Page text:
It takes a tenth of a second to form an impression. So imagine how difficult it is to hold their interest for five minutes. That’s a short time for you and a looooooong time to them. For practice in being memorably brief, find or start an Ignite group. They are popping up all over, including in my hometown of Portland where an early social media mentor of mine spoke – Adam DuVander. Baltimore, Phoenix, Philly and Seattle are hosting them too. As in Pecha Kucha gatherings you are limited to 20 slides, advancing automatically every 15 seconds.
But that’s in a meeting room where you can rely on Powerpoint. The next stage in communicate-to-connect prowess is to start an Ignite group where slides and PowerPoint aren’t allowed. In fact, ban technology beyond a microphone, if needed.
Yes, images help, but use them to warm people up to your idea before you are with them – or to reinforce it afterwards. Use precious face time to connect. Anyway, in most everyday situations where you want to ignite a fire under your idea, you won’t have technology on hand, except, perhaps your cell phone. Besides, the most authentic messages happen when we see you saying them – and come to believe in both.
At your association’s annual conference imagine having two sessions each day where ten (pre-conference sign-ups ) attendees present their message, one after the other, Ignite-style.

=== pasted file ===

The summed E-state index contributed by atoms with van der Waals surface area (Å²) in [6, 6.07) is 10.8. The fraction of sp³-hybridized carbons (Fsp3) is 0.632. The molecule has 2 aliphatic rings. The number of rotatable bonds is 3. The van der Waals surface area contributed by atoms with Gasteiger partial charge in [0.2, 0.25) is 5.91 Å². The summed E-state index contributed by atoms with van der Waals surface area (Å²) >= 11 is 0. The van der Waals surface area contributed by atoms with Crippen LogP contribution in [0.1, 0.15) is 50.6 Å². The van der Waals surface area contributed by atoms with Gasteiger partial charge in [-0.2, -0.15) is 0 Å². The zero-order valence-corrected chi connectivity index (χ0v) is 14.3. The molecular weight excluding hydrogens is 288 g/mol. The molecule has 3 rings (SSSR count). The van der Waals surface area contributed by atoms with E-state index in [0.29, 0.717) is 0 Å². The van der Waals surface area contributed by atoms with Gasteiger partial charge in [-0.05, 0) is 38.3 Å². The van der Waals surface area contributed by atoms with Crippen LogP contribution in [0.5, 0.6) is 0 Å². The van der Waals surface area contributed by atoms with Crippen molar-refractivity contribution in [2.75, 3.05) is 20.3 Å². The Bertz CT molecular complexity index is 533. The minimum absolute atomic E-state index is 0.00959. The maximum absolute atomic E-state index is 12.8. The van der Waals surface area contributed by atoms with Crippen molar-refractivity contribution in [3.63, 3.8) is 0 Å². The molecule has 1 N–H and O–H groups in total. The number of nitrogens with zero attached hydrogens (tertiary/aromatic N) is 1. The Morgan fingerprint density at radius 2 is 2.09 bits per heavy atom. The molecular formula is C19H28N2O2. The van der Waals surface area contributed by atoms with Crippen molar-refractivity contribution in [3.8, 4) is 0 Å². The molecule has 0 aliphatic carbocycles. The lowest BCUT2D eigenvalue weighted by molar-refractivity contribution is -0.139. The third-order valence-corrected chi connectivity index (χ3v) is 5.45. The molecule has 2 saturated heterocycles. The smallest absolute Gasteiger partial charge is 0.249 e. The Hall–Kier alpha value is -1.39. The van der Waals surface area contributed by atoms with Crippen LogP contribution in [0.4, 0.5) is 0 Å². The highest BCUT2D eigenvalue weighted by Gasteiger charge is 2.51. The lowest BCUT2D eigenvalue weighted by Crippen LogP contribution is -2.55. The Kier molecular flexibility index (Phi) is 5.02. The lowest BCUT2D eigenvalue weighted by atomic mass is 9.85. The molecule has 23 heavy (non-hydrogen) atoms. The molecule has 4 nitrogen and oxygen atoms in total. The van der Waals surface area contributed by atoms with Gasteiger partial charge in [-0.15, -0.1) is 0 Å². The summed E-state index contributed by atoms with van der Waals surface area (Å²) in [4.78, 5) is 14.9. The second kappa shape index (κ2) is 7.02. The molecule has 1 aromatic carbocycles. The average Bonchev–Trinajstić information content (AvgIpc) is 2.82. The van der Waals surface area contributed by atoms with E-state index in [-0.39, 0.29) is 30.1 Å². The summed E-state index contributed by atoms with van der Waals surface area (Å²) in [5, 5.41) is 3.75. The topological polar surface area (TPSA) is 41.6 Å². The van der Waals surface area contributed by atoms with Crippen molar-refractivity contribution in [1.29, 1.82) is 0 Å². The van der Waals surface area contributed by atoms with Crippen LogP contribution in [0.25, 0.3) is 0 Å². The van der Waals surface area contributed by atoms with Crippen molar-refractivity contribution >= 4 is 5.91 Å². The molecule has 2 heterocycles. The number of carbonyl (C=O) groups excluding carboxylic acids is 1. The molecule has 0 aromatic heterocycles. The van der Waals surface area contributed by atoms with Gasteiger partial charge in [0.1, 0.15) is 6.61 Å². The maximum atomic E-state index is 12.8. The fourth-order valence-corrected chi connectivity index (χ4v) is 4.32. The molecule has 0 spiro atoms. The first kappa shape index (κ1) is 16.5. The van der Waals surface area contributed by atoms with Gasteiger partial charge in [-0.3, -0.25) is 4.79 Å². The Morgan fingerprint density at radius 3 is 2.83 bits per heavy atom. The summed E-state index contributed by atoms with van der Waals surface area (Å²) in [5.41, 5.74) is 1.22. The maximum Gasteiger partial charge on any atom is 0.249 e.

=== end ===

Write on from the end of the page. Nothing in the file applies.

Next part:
Add a Wisdom of the Crowds feature: Video the sessions and post them on your association’s site or blog. Then all members could sign in for the first month after the conference and view and vote for their top five favorites. That might provide meaty insights into what most matters to members. Plus it’s a palpable way to motivate and honor members for their best and succinctly-presented advice.
Update: Yet if you must use PowerPoint then get Nancy Duarte’s groundbreaking book Slide:ology and turn the pages in awe at the beauty and practicality of her approach. Like presentation zen guru, Garr Reynolds I am so delighted by her approach – and her generosity in including free videos of some of the presentations in the book.